Russia’s invasion of Ukraine has triggered plans by many oil and natural gas importing countries to curtail Russian imports and transition to what may be perceived as more reliable, less unsavory sources of supply, while accelerating their transitions to green energy – opening the door for the U.S. to re-emerge as the world’s dominant oil and gas provider.
Reducing dependency on Russian energy will be onerous, particularly for Europe, which imports about 30% of its natural gas and 25% of its oil from Russia. So far, the U.S. and some EU countries have curtailed imports of Russian crude oil and if more countries follow suit, there will be strains in the global markets to adjust to accommodate a reconfiguration of the 5 million Bbl/d (barrels per day) of waterborne exports from Russia. Indeed, Russia’s oil tanker exports are being offered at a significant discount of roughly $30/Bbl to Brent, indicating that new buyers aren’t fully absorbing demand lost in the boycott.
Recent releases from the U.S. Strategic Petroleum Reserve (SPR) (30 million Bbl) and from international partners (30 million Bbl) provide minimal relief. Potential deals – if they could even be reached – with Iran (1 million to 1.5 million Bbl/d) and Venezuela (less than 1 million Bbl/d) would still not be enough to fill the void. If anything, the recently announced historic SPR release (1 million Bbl/d for six months) suggests that these deals are unlikely to be completed soon and emergency responses are needed to meet demand.
The war in Ukraine comes at a particularly vulnerable time of tight inventory and a low backlog of oil wells, with little room for disruption. According to the U.S. Energy Information Agency, prior to Russian sanctions, OPEC+ excess capacity stood at only 3%-3.5%, or roughly 3-3.5 Bbl/d, down from about 8% to 9% in 2002. However, from recent discussions with energy officials in the Middle East, true spare capacity could be even lower at just 2.5%.
We believe OPEC+ will likely stick to its current plan and not increase output further, despite higher oil prices. This is because if the cartel decided to bring more volumes online, the investment community might react to the prospect of little-to-no spare capacity by sending oil prices even higher. Moreover, Russia is joint chair of OPEC+, leaving it unclear whether it will be able to fulfill its share of the cartel’s production.
U.S. shale oil production positioned to regain dominance
The U.S shale industry – which produces both crude oil and natural gas – is well-positioned to increase production in the lower 48 states, but it will take time. During the last few years, energy producers curbed spending on new wells, following two mini U.S. shale boom and bust cycles, the latest causing roughly $55 billion of defaults. Responding to shareholder demands for strong investment returns, producers pivoted from a focus on production growth (“drill baby drill”) to one of capital discipline – maintaining modest leverage metrics and consistent cash returns on volume growth of just 0% to 5%.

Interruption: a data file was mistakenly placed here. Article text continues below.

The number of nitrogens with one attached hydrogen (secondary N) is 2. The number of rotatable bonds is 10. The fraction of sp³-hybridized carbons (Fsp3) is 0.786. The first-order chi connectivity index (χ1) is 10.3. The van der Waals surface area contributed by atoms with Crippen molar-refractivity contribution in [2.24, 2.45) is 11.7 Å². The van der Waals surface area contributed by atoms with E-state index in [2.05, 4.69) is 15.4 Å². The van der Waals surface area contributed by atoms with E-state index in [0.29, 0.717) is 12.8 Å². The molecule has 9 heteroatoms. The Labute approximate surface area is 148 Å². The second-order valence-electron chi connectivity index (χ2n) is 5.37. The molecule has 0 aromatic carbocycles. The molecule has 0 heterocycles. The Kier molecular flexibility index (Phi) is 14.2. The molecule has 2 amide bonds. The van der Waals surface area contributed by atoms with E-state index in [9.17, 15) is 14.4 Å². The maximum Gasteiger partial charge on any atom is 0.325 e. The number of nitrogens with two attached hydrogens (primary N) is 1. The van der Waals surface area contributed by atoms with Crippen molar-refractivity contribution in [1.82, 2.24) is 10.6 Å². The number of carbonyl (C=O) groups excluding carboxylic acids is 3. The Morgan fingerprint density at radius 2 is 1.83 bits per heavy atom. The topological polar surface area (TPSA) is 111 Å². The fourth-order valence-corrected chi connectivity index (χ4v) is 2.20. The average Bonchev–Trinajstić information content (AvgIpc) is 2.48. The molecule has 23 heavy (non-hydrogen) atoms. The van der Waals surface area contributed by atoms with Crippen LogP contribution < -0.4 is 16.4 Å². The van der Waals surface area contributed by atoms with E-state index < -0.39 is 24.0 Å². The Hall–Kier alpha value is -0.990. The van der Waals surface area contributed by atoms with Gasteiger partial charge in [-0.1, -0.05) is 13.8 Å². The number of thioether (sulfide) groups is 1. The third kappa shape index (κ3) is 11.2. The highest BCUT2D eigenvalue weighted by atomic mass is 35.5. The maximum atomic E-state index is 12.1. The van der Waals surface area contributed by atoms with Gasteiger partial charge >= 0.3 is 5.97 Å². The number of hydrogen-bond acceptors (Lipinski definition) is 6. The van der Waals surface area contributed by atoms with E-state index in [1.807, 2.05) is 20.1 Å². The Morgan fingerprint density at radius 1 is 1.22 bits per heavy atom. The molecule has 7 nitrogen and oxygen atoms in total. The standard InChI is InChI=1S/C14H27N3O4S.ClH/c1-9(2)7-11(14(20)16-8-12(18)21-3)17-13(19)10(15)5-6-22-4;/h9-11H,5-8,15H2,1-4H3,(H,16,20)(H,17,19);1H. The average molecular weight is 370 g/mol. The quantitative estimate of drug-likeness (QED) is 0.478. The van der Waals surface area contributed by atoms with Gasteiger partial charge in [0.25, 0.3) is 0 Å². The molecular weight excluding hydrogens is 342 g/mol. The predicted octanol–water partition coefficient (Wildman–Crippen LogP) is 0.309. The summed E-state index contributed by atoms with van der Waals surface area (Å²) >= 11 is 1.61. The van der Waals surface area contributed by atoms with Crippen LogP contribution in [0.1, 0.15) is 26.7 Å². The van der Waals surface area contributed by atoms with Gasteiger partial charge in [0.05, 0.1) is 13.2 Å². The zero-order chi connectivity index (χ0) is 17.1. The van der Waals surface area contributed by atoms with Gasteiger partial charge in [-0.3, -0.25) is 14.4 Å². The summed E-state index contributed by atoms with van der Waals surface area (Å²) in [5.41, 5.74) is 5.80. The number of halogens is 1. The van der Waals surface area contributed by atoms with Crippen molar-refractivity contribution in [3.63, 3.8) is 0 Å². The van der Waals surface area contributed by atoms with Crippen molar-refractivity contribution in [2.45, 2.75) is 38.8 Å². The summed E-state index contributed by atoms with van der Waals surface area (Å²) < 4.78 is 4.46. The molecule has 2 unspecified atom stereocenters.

As a result, exploration and production (E&P) operators face shortages in oil rigs (utilization is approaching 90%), frac fleetsFootnote[i] (which are completely sold out), and labor. E&P executives have indicated they could deploy more capital and maintain high profitability levels – thanks to improvements in drilling and completion technology – but estimate it will take them up to 12 months to increase current production volumes. In our view, the U.S. Shale “3.0 model” (e.g., spending within cash flow) of reliable production volumes and consistent cash returns could make U.S. energy attractive to countries overseas over the medium- to long-term.
Rising oil prices set to accelerate green energy investments
Along with growth in U.S. shale production, we expect recent geopolitical events and consequent rise in oil and gas prices to accelerate investments in green energy. As green energy becomes a larger component of the overall global supply, traditional U.S. oil and gas will likely remain a dependable baseload power source in the overall market.
The global energy shortage and consequent elevated price levels seem likely to persist in the medium term, sparking a resurgence in U.S. shale oil and natural gas production. Yet, history has shown that energy investing is fraught with risks and bouts of elevated volatility. A new COVID-19-related global lockdown or a Fed overshoot in the current hiking cycle could start a global recession, diminishing demand and prices for hydrocarbons. We approach this sector carefully by leveraging deep expertise across the entire energy value chain and maintaining appropriate risk mitigation.
OPEC’s spare crude oil production capacity is only about 3% of total demand
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